Eddie Garcia still not retiring at age 89, accepts gay role
“Retirement? Not in my vocabulary,” said veteran actor-director Eddie Garcia.
“Acting is my profession. And as long as there are people who want to see me and producers asking me to be part of their projects, then I will continue doing my job … my craft,” he told the Inquirer at a recent press conference for the drama film “Rainbow’s Sunset,” which is an entry in this year’s Metro Manila Film Festival (MMFF).
Despite having been in the industry for the past seven decades, the 89-year-old icon—known for his versatility on screen—insisted that not once did he get tired of it. In fact, being on set invigorates him.
“I get to visit different places and meet new people—unlike an office job, wherein you’re in the same environment every day. It’s not boring at all,” he said.
And regardless of the prominence or importance of the roles given to him, Eddie attacks each one with equal fervor. “I do my job well; it doesn’t matter if I have to play a minor character. I don’t give my directors and producers a headache,” he said.
At his age, Eddie tries to maintain a 12 a.m. shooting cutoff. But he has no qualms going beyond that if needed.
“I oblige … It’s all up to your physical condition. When I don’t have work, I do exercise a little bit, read books, or go target shooting,” said the actor, who’s also part of the long-running action series “Ang Probinsyano.”
Directed by Joel Lamangan, “Rainbow’s Sunset” tells of Ramon (Eddie), a gay man and a retired senator who decides to leave his family to take care of his real love—his childhood friend Fredy (Tony Mabesa), who’s dying of cancer.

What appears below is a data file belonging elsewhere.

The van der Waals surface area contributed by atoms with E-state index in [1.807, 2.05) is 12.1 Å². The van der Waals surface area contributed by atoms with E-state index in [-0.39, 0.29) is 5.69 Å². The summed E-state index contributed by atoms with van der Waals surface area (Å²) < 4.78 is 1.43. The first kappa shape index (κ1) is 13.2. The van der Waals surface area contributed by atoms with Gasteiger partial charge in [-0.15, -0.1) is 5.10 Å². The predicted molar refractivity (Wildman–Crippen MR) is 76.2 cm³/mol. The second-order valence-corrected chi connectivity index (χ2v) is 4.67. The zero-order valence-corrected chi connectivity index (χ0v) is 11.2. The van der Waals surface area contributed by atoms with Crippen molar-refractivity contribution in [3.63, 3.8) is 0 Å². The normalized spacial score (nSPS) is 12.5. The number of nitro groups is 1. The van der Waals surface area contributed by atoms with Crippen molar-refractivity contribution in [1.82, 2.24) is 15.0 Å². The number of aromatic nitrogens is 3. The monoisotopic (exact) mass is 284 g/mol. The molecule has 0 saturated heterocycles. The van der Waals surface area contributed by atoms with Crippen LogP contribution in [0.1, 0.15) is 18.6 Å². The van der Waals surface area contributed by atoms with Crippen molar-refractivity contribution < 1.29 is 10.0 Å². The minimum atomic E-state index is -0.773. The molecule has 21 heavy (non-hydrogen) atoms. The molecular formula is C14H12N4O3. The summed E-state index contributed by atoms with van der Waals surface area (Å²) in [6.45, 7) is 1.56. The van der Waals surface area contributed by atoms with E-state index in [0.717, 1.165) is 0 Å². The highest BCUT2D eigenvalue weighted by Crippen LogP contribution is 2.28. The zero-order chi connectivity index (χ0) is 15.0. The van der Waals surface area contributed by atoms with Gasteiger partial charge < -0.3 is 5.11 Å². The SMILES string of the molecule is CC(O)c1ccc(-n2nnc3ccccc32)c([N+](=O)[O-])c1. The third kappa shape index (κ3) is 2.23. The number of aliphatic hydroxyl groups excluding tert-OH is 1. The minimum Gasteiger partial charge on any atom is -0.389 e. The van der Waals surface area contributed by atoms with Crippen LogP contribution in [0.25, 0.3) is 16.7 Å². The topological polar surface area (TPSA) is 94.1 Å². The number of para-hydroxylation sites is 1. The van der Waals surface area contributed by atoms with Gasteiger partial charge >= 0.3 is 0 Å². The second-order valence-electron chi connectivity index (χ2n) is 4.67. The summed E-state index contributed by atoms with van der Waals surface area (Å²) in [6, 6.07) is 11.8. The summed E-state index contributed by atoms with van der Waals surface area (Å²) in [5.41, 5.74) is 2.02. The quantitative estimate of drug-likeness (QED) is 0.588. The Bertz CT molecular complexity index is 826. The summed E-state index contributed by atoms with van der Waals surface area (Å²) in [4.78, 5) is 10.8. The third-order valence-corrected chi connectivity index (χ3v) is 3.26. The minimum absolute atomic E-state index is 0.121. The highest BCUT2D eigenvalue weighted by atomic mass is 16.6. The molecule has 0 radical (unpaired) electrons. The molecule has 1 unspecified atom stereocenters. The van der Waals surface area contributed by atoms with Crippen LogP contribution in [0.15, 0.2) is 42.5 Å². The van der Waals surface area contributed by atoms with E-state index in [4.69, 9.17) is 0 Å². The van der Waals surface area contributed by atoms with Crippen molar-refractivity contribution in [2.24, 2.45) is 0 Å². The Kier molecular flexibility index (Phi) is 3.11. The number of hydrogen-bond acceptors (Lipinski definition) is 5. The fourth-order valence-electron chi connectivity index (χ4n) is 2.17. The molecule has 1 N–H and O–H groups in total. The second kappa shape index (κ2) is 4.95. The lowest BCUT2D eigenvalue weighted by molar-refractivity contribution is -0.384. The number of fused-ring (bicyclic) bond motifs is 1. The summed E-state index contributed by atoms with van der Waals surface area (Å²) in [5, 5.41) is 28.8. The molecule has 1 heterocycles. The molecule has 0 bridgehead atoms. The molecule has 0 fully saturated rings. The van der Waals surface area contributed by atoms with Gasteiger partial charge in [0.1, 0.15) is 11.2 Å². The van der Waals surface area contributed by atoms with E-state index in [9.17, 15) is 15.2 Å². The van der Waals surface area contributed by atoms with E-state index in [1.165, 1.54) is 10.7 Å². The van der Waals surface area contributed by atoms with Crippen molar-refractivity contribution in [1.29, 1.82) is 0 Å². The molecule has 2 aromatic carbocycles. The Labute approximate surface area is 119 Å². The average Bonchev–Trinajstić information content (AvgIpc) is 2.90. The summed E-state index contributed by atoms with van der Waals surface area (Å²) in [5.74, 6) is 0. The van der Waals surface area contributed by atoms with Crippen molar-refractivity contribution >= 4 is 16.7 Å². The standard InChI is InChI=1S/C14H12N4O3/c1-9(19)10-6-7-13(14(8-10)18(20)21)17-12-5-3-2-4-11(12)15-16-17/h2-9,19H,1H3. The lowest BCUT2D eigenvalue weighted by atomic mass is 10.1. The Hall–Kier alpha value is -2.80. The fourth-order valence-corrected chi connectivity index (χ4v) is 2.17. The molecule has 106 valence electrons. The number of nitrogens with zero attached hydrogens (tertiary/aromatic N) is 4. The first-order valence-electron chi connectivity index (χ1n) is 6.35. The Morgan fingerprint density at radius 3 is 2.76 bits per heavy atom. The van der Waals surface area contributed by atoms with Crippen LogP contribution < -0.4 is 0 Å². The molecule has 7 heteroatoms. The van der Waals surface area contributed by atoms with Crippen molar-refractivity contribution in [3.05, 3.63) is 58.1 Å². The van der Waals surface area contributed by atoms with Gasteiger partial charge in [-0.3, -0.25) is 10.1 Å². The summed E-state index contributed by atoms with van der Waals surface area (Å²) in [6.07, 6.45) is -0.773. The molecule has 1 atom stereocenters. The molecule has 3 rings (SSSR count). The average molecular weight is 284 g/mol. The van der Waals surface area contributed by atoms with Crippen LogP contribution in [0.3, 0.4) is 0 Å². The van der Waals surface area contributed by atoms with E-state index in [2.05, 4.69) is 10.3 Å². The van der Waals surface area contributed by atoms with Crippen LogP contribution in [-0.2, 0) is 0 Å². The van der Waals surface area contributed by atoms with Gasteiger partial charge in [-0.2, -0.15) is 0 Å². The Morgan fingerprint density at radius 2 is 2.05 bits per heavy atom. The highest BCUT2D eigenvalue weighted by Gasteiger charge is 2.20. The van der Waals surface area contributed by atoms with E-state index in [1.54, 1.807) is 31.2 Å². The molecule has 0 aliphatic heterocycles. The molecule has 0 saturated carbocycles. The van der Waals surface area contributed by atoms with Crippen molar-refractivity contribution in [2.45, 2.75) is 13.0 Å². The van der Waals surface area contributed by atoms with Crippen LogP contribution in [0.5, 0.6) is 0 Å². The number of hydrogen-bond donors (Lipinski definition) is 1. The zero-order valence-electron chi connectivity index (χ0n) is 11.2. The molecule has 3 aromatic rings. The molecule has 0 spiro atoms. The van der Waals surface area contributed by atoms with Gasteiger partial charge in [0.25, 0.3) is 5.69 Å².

While his wife (Gloria Romero), accepted her husband’s wishes, their three children (Tirso Cruz III, Aiko Melendez and Sunshine Dizon) are up in arms, fearing that rumors about their picture-perfect family will spread.
Eddie is no stranger to portraying gay characters. And he approaches them with the same no-nonsense mindset as he does any other role. “It’s just a job,” he stressed. “I have done a number of gay roles in the past. The difference this time is that Ramon has a family, so the possible repercussions of his decision will be more complex.”
“The message we want to convey is that a person’s gender is something that we shouldn’t question,” he added.
There was no awkwardness between him and Tony, whom Eddie has previously worked with a number of times. “He’s a great actor. He’s very professional; he’s prompt and is always prepared. His work ethic is definitely something that should be emulated by the younger generation of artists,” he said of his costar.
Releasing an LGBTQ-themed movie for the MMFF—especially one that doesn’t present its characters as comic relief—is deemed risky, box-office wise.
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